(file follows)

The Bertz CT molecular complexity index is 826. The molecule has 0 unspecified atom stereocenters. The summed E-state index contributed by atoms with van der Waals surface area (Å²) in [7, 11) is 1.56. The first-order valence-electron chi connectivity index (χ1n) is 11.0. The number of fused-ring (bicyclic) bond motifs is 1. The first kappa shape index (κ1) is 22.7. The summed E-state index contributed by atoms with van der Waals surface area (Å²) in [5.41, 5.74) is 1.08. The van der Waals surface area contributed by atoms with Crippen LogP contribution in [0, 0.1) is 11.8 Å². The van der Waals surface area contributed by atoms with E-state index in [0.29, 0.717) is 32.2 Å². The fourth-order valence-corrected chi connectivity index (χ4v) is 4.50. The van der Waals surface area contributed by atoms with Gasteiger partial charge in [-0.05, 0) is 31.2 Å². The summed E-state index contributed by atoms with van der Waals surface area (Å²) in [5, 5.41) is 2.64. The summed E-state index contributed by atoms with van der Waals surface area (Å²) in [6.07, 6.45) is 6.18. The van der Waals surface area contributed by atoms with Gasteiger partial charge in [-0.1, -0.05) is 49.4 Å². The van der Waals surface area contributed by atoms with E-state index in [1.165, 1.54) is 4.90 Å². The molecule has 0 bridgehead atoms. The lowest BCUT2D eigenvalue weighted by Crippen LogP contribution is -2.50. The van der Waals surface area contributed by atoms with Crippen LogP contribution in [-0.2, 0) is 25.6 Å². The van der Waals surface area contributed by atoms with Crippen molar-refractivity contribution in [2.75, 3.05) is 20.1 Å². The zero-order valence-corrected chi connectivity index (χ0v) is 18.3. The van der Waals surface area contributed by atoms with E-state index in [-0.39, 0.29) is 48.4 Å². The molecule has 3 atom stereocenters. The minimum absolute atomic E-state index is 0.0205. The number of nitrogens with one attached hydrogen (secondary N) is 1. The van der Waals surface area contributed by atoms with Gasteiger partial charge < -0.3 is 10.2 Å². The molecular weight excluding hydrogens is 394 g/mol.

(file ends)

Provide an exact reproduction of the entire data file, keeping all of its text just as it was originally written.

The Bertz CT molecular complexity index is 826. The molecule has 0 unspecified atom stereocenters. The summed E-state index contributed by atoms with van der Waals surface area (Å²) in [7, 11) is 1.56. The first-order valence-electron chi connectivity index (χ1n) is 11.0. The number of fused-ring (bicyclic) bond motifs is 1. The first kappa shape index (κ1) is 22.7. The summed E-state index contributed by atoms with van der Waals surface area (Å²) in [5.41, 5.74) is 1.08. The van der Waals surface area contributed by atoms with Crippen LogP contribution in [0, 0.1) is 11.8 Å². The van der Waals surface area contributed by atoms with E-state index in [0.29, 0.717) is 32.2 Å². The fourth-order valence-corrected chi connectivity index (χ4v) is 4.50. The van der Waals surface area contributed by atoms with Gasteiger partial charge in [-0.05, 0) is 31.2 Å². The summed E-state index contributed by atoms with van der Waals surface area (Å²) in [5, 5.41) is 2.64. The summed E-state index contributed by atoms with van der Waals surface area (Å²) in [6.07, 6.45) is 6.18. The van der Waals surface area contributed by atoms with Gasteiger partial charge in [-0.1, -0.05) is 49.4 Å². The van der Waals surface area contributed by atoms with E-state index in [1.165, 1.54) is 4.90 Å². The molecule has 0 bridgehead atoms. The lowest BCUT2D eigenvalue weighted by Crippen LogP contribution is -2.50. The van der Waals surface area contributed by atoms with Crippen LogP contribution in [-0.2, 0) is 25.6 Å². The van der Waals surface area contributed by atoms with Crippen molar-refractivity contribution in [2.75, 3.05) is 20.1 Å². The zero-order valence-corrected chi connectivity index (χ0v) is 18.3. The van der Waals surface area contributed by atoms with E-state index in [-0.39, 0.29) is 48.4 Å². The molecule has 3 atom stereocenters. The minimum absolute atomic E-state index is 0.0205. The number of nitrogens with one attached hydrogen (secondary N) is 1. The van der Waals surface area contributed by atoms with Gasteiger partial charge < -0.3 is 10.2 Å². The molecular weight excluding hydrogens is 394 g/mol.